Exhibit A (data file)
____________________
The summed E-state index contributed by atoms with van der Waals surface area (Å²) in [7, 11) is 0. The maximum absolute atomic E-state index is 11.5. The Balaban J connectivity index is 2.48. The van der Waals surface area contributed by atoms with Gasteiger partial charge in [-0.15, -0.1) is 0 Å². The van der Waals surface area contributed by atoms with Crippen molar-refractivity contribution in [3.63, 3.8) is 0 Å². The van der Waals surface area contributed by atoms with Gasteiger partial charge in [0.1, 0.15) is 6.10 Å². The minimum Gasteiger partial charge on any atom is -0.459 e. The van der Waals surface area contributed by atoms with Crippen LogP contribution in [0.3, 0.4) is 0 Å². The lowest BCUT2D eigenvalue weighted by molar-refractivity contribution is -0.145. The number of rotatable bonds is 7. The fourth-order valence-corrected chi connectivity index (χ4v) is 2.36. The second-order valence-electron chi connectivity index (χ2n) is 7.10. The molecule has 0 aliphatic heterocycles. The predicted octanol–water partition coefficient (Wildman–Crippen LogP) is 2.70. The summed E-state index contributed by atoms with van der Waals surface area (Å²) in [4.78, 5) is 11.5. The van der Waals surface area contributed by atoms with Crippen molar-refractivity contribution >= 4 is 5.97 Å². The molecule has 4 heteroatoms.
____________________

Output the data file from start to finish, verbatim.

The summed E-state index contributed by atoms with van der Waals surface area (Å²) in [7, 11) is 0. The maximum absolute atomic E-state index is 11.5. The Balaban J connectivity index is 2.48. The van der Waals surface area contributed by atoms with Gasteiger partial charge in [-0.15, -0.1) is 0 Å². The van der Waals surface area contributed by atoms with Crippen molar-refractivity contribution in [3.63, 3.8) is 0 Å². The van der Waals surface area contributed by atoms with Gasteiger partial charge in [0.1, 0.15) is 6.10 Å². The minimum Gasteiger partial charge on any atom is -0.459 e. The van der Waals surface area contributed by atoms with Crippen LogP contribution in [0.3, 0.4) is 0 Å². The lowest BCUT2D eigenvalue weighted by molar-refractivity contribution is -0.145. The number of rotatable bonds is 7. The fourth-order valence-corrected chi connectivity index (χ4v) is 2.36. The second-order valence-electron chi connectivity index (χ2n) is 7.10. The molecule has 0 aliphatic heterocycles. The predicted octanol–water partition coefficient (Wildman–Crippen LogP) is 2.70. The summed E-state index contributed by atoms with van der Waals surface area (Å²) in [4.78, 5) is 11.5. The van der Waals surface area contributed by atoms with Crippen molar-refractivity contribution >= 4 is 5.97 Å². The molecule has 4 heteroatoms.